Let me begin with the trekkies and transvestites. After a couple of years the fair became inundated with trekkies and transvestites, many times embodied in the same person. Although these people were generally good-natured and harmless, our facsimile of the Middle Ages became tarnished by phasers and falsies. These denizens of fantastic realms unwittingly lowered the morale of the Medieval performers and the expectations of the audience. A perceptible change in attitude emerged.
The jesters are a perfect example. During our first few fairs these castle cut-ups entertained children and adults alike with their juggling, balloon animals, and acrobatic antics. Now we seem to be attracting a lower form of jester; the only ones I saw this year were sullen youths lounging in tents hawking hemp products. Only the serving wenches - the pierced and tattooed serving wenches that is - seem to like these peckerwoods, and they do little to promote the family atmosphere of fun and laughter that The Middle Ages have come to symbolize. Some of you have offered Rodeo Clowns For Christ as an alternative source of zaniness, but who the hell are these guys? Without angry bulls or endangered cowboys all they do is stand around in their barrels and hand out religious literature.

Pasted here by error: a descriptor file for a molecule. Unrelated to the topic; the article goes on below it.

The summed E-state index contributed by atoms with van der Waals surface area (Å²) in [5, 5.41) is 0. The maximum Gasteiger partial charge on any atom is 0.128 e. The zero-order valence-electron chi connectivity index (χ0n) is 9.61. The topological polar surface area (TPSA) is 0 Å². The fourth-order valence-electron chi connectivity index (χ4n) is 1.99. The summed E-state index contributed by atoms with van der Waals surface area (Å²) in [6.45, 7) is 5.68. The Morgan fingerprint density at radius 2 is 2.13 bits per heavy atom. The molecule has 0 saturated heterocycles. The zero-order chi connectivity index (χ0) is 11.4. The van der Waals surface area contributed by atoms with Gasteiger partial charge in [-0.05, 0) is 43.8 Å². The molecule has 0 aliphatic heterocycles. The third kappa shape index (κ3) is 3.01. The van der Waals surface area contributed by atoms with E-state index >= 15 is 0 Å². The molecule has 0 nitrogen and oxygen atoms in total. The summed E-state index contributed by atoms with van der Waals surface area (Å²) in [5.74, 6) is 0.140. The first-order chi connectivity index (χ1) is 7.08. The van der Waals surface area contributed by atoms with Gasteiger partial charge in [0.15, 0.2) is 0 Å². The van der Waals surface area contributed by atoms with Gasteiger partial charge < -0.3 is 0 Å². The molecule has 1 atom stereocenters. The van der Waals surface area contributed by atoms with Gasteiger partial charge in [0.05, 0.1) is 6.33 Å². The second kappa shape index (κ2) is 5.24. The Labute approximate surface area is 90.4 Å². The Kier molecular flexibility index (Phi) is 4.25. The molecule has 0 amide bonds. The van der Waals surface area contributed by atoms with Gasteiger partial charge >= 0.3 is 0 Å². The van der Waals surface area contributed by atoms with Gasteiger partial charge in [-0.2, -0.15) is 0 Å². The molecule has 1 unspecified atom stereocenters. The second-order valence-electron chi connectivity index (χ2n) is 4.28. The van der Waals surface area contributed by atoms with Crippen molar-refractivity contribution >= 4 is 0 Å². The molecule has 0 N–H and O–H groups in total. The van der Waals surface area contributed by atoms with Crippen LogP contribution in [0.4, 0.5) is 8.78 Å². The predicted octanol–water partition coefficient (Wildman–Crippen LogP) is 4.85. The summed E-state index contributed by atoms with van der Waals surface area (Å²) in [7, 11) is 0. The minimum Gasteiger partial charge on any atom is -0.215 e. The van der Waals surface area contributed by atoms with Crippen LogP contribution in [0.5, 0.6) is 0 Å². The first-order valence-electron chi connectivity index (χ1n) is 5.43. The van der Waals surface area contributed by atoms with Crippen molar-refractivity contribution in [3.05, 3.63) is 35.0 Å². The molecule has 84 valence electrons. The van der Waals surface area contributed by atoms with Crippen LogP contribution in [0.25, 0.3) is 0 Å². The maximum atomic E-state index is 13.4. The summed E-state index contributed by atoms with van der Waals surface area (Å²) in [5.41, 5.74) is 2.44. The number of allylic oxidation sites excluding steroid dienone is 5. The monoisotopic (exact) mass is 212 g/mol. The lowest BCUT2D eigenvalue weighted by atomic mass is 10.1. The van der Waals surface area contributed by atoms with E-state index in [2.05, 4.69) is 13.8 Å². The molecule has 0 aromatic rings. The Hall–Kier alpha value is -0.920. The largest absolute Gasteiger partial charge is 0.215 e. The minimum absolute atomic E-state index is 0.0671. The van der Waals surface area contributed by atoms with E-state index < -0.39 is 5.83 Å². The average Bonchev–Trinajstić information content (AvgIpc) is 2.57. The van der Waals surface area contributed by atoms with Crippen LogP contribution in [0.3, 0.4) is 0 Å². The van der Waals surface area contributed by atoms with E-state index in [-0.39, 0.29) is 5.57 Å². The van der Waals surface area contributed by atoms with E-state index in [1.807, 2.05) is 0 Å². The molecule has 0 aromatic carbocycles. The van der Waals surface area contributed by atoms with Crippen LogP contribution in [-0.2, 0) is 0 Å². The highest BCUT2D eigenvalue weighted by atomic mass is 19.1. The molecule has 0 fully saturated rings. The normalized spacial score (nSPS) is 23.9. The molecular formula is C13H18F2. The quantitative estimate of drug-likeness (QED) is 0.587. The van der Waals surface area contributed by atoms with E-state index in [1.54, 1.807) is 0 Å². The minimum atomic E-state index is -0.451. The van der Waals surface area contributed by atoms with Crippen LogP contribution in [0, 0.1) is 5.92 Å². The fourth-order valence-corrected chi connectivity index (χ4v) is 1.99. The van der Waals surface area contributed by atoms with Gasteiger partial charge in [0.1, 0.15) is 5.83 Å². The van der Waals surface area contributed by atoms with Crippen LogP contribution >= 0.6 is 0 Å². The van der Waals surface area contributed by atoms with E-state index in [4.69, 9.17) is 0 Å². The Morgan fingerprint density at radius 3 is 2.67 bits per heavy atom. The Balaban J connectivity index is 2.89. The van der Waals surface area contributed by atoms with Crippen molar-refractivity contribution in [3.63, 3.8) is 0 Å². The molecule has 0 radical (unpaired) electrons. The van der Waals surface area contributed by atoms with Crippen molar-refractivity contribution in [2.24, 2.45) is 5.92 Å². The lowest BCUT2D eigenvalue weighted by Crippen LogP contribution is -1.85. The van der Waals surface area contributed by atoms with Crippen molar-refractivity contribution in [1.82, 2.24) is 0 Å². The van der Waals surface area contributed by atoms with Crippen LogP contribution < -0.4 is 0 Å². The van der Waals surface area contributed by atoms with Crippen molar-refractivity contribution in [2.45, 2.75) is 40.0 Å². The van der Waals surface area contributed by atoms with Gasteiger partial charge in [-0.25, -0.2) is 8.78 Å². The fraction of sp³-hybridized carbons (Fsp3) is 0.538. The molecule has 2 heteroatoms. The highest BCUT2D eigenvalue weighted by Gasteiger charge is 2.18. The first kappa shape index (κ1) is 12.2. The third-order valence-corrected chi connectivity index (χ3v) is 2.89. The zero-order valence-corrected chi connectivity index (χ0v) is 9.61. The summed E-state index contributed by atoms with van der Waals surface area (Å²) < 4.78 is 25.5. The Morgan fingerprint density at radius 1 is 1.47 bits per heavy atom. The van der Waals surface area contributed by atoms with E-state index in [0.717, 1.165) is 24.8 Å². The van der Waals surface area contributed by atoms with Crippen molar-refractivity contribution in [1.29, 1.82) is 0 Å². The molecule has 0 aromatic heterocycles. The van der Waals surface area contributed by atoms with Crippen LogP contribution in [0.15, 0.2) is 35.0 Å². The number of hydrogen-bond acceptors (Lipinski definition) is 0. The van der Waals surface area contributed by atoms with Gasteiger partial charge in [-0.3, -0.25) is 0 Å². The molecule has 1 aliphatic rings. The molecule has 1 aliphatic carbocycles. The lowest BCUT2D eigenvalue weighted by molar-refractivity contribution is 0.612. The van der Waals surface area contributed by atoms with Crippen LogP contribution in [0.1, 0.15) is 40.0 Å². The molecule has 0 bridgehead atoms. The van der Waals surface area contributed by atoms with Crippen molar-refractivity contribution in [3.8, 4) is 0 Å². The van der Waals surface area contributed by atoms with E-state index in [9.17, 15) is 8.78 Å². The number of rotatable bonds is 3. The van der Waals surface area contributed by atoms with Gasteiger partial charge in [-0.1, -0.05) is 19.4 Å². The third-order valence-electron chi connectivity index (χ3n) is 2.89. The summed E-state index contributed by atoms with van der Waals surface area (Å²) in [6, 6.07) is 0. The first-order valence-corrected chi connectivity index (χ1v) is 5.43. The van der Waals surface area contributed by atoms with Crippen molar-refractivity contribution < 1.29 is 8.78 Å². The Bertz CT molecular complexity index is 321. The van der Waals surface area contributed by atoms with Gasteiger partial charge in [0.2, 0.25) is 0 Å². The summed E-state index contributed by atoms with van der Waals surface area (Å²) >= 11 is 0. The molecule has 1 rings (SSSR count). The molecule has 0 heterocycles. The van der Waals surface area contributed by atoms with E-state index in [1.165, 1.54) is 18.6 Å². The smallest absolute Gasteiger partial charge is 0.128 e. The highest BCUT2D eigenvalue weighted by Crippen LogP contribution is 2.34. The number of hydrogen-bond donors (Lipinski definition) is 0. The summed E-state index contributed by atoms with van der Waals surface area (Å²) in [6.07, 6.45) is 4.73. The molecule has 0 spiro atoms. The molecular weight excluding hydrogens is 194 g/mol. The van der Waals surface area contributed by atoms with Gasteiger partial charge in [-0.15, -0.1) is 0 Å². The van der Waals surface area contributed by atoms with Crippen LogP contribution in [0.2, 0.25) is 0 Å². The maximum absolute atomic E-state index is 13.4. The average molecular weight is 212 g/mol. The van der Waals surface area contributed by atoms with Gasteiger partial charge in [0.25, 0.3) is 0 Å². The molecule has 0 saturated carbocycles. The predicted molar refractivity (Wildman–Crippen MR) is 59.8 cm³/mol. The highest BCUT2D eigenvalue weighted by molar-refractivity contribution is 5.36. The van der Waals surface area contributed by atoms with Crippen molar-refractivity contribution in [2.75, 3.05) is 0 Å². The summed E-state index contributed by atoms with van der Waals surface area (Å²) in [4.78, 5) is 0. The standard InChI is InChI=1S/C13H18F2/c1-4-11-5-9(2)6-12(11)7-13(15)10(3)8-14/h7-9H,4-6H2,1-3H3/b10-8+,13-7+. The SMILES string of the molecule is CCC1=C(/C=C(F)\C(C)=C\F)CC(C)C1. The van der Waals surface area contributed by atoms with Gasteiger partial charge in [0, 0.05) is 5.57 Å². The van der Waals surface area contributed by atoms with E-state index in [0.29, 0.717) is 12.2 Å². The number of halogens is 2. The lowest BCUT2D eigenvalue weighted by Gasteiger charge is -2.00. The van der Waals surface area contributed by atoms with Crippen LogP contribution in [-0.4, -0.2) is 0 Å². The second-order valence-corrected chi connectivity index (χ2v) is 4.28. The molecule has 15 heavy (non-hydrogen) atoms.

And the list continues: concession stands. Our concession stands have become increasingly commercialized. The booth that has traditionally been occupied by Handfuls Of Hogge is now an Orange Julius stand. Somebody should tell Donny (King Arthur) that nothing brings down this whole pageant more than seeing the king, in the midst of his coronation, sucking down an Orange Julius.
The contests. First we had sword fights, jousting, and archery. Wonderful. Then we introduced - and sold - nunchucks and throwing stars. Not so good. But paint guns? This year's fair will forever stay in my mind as the year the Maiden Marian and Robin Hood characters were blasted by so many paint balls they had to hideout in a recycling bin for several hours. I think those paint balls are dangerous, and there are a lot of trekkies with their little non-firing phasers who will say the same thing.